The Snotty or Runny Nose In Infants and Kids
by Dr. Christopher Chang, last modified on
There are a number of reasons why a child or infant has what people call a "snotty" nose. Related to this condition are symptoms of nasal congestion, nasal sounding speech, and even obstruction along with drainage out from the nose. Exacerbating this situation is the inability of the child to know how to blow the nose to clear such secretions. In severe cases, persistent mouth-breathing may occur. Among the most common causes of the snotty nose, nasal obstruction, and nasal congestion in infants and kids are:
- Adenoid Hypertrophy (Very Common)
- Turbinate Hypertrophy (Common)
- Significant Deviated Septum (Uncommon)
- Allergies (Common)
- Infection (upper respiratory illness and/or bacterial infections) (Common)
- Rarely, genetic conditions like cystic fibrosis and immotile ciliary syndrome
- Rarely, anatomic conditions such as choanal atresia
Treatment truly depends on the actual cause as often, the symptoms of the snotty nose are indistinguishable among the possibilities listed above. Note that sinus infection is not mentioned above. That's because sinus cavities are not fully developed until adolescence. As such, kids less than 7 years do not generally suffer from significant sinusitis. Click here for more information.
Regardless of the cause, saline spray or saline bullets to the nose followed by nasal bulb suctioning is highly recommended as often as 4 times or more a day to help alleviate these symptoms. In essence, YOU are blowing the nose for the child. In an adult with nasal congestion, nose-blowing may occur 20 or 30 times a day, so keep in mind doing it once or twice for a child with a snotty nose is inadequate. A word here about nasal bulb suctioning... There are a few things one should keep in mind when looking for a nasal bulb suction to use on your child.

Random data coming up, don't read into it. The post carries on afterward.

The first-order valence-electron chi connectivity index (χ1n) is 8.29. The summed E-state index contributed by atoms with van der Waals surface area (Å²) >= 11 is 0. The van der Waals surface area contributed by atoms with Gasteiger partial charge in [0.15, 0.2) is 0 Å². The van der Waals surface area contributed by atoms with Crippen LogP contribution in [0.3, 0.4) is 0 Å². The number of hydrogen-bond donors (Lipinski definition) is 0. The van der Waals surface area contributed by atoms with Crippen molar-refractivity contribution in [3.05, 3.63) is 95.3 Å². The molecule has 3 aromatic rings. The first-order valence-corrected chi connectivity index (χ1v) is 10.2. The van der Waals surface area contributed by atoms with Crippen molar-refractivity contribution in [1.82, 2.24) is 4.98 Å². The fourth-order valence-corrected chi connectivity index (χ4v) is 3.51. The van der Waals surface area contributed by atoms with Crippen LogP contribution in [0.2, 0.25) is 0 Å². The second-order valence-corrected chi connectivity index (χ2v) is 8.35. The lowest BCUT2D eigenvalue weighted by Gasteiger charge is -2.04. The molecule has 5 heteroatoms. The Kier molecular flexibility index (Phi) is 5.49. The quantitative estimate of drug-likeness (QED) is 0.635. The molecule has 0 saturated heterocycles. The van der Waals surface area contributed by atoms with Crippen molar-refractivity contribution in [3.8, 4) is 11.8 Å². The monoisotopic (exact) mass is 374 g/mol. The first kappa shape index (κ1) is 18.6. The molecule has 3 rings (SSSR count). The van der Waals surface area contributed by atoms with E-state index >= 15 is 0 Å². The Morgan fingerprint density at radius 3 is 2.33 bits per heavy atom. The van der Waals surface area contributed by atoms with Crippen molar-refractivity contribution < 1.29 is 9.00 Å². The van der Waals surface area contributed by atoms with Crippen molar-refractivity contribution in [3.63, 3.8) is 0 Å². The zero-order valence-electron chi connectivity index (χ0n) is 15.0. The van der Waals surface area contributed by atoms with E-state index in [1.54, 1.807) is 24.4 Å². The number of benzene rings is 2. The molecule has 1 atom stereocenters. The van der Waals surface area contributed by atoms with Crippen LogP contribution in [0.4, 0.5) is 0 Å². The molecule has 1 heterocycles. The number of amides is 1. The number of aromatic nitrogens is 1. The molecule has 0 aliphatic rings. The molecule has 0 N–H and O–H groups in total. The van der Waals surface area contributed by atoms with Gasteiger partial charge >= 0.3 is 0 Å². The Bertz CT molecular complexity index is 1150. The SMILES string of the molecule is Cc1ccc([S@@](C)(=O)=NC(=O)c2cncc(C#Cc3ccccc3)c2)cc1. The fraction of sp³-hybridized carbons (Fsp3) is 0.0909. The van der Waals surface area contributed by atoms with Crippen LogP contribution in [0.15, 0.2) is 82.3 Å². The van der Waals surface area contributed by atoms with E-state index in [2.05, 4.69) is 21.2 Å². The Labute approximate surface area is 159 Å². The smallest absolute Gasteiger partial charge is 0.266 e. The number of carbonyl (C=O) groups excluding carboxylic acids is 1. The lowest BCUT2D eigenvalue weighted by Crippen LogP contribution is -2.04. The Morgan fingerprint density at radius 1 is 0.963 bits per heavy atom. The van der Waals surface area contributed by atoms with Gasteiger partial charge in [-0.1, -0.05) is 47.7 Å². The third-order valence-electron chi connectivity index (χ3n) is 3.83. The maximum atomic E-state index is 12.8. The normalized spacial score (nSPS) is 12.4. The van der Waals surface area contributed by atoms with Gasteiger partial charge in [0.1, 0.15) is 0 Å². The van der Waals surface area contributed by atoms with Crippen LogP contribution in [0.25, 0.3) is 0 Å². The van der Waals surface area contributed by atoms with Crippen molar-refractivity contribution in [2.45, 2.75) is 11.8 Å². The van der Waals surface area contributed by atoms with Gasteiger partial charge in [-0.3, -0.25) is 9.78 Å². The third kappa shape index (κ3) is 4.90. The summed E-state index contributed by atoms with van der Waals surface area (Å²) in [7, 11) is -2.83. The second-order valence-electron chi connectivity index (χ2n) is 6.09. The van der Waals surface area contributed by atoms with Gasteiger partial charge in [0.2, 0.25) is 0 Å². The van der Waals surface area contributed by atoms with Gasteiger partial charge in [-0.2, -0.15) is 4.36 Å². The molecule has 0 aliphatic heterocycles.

- Make sure the nasal tip is rounded to prevent nasal trauma no matter how firmly you push against your child's nose
- Make sure you can see into the bulb to ensure adequate suctioning as well as to know when it needs to be cleaned
- Make sure it can be taken apart for cleaning
In our office, we do recommend two models that fit these criteria shown below (we DO sell the first two in our office):
Recommended due to these advantages:
• Rounded tip to prevent nasal trauma.
Watch video on YouTube (Starting at 30 seconds into the video)
Electronic Nasal Aspirator
Recommended due to these advantages:
• Clear snot catcher so you can see what you suctioned out (as well as know when it's time to clean it).
Downsides are these devices tend to break down easily and sometimes, the suction is not as strong as you may like. Typically, the more expensive the device, the better it works without breaking down quickly. One of the best ones out there is the NozeBot, a hospital grade suction machine for young kids.
Such devices can be purchased on Amazon
Generic Nasal Bulb Suction
NOT recommended in our practice because:
• Tip is pointed which may irritate the nose due to repeated traumatic insertion over time.
For older children, sinus rinses are also very helpful to help clear things out of the nose and sinus passages.